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Bring on The Madness

I’ve always been a basketball fan. While I may not have the height to compete at a high rank, I enjoy everything from pick-up to play-off games, with ranging levels of personal participation. So when March rolls around, I’m in hoops heaven. With the NCAA Tournament starting on Thursday, I needed to stretch my basketball-watching muscles in preparation for the big dance. I decided on an old favorite—The Houston Rockets.

With a final score of a whopping 125-123 against the Denver Nuggets, this game sounds like a thrilling fight from start to finish. Oh contraire. Although the fans were on their feet, pacing, ringing their hands and going hoarse, the Rockets looked like it was the first quarter the whole game. The bench was calmly composed, with players leaning back in full warm-up gear as the clock ticked down the closing minutes.

Maybe I’m expecting too much. After all, these are professional athletes. This was just another day at the office for the Rockets, not an exciting diversion from lectures and exams. But the NFL isn’t devoid of emotion. Those players are paid handsomely and have a lot of pressure riding on each performance as well. And yet they don’t bore me. They jump up and down, and high five and chest bump after a big play like a couple of college kids. The Rockets celebrated, to be sure, but it was tempered and didn’t start until the final buzzer sounded. Despite the exciting write-up, there was no intensity, except that manufactured by the announcers and fans. The players looked cool as cucumbers, really talented, rich cucumbers.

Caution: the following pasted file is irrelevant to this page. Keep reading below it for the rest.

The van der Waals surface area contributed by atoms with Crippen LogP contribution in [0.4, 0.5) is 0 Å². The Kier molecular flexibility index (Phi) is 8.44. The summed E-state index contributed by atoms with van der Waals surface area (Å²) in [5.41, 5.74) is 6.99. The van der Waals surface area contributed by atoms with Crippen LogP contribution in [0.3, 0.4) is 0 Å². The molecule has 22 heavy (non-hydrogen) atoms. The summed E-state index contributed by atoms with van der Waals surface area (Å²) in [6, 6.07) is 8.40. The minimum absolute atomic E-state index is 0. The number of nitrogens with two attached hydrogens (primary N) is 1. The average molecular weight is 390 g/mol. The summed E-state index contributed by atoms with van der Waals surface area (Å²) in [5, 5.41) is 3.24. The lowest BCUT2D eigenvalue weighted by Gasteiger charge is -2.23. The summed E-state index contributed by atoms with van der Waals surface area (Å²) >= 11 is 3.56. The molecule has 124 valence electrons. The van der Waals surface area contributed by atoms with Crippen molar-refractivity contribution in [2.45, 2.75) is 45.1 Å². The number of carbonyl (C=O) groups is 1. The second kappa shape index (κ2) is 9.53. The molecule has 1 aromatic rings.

College games with half as many points have twice the heart of the NBA and none of their salaries. March Madness can’t begin soon enough.

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